Duke Says Removal of Coal Ash Ponds Could Take 30 Years, Cost $10B

"For the first time since Duke Energy’s defunct Eden, N.C., coal plant leaked thousands of gallons of coal ash into the Dan River nearly three months ago, the public is getting a look at how the nation’s largest electric utility company may change its containment of coal ash, a substance environmentalists say is one of the biggest threats to rivers and groundwater across the country.

This week Duke Energy’s North Carolina President Paul Newton gave a detailed presentation to state officials at a public meeting, saying that Duke was committed to reassessing how it manages coal ash at its 33 storage ponds in North Carolina. But Newton warned that any changes to its current management practices would come with a lengthy timeline and a hefty price tag of up to $10 billion.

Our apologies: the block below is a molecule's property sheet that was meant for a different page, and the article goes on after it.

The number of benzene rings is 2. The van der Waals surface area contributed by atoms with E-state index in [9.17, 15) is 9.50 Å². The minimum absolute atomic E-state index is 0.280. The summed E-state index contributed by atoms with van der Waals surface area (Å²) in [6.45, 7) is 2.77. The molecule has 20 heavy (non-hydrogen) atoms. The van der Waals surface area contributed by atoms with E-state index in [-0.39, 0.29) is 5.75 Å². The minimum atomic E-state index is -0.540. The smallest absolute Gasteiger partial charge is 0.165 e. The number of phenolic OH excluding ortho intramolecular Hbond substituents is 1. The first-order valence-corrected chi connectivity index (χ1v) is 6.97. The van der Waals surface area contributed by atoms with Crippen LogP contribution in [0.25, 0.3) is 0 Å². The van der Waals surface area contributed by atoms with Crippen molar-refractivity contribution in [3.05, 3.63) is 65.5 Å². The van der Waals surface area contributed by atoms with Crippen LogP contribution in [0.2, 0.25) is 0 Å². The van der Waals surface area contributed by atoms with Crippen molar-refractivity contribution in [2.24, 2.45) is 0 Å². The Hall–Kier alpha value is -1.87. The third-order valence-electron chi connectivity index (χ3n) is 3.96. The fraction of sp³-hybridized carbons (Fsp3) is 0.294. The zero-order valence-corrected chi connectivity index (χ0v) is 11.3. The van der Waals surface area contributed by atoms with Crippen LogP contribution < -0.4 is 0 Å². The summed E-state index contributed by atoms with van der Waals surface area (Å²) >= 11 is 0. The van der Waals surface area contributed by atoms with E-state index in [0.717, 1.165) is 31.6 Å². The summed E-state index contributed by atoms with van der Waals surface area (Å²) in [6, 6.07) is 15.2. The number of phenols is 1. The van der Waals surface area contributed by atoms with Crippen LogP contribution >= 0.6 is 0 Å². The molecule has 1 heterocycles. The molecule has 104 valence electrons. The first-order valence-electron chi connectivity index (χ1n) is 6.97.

Coal ash, a waste product of coal-fired power plants, is essentially unregulated at the federal level despite containing several compounds that can be harmful to human health if ingested in sufficient quantities. North Carolina has allowed Duke to keep the ash in large, unlined earthen pits, many of which sit next to rivers. Coal ash has leaked into rivers and groundwater several times in the last few years. And environmentalists say even if the ponds don’t leak, they still seep toxic fluids into surrounding land."

Peter Moskowitz reports for Aljazeera America April 24, 2014.

Monday, April 28, 2014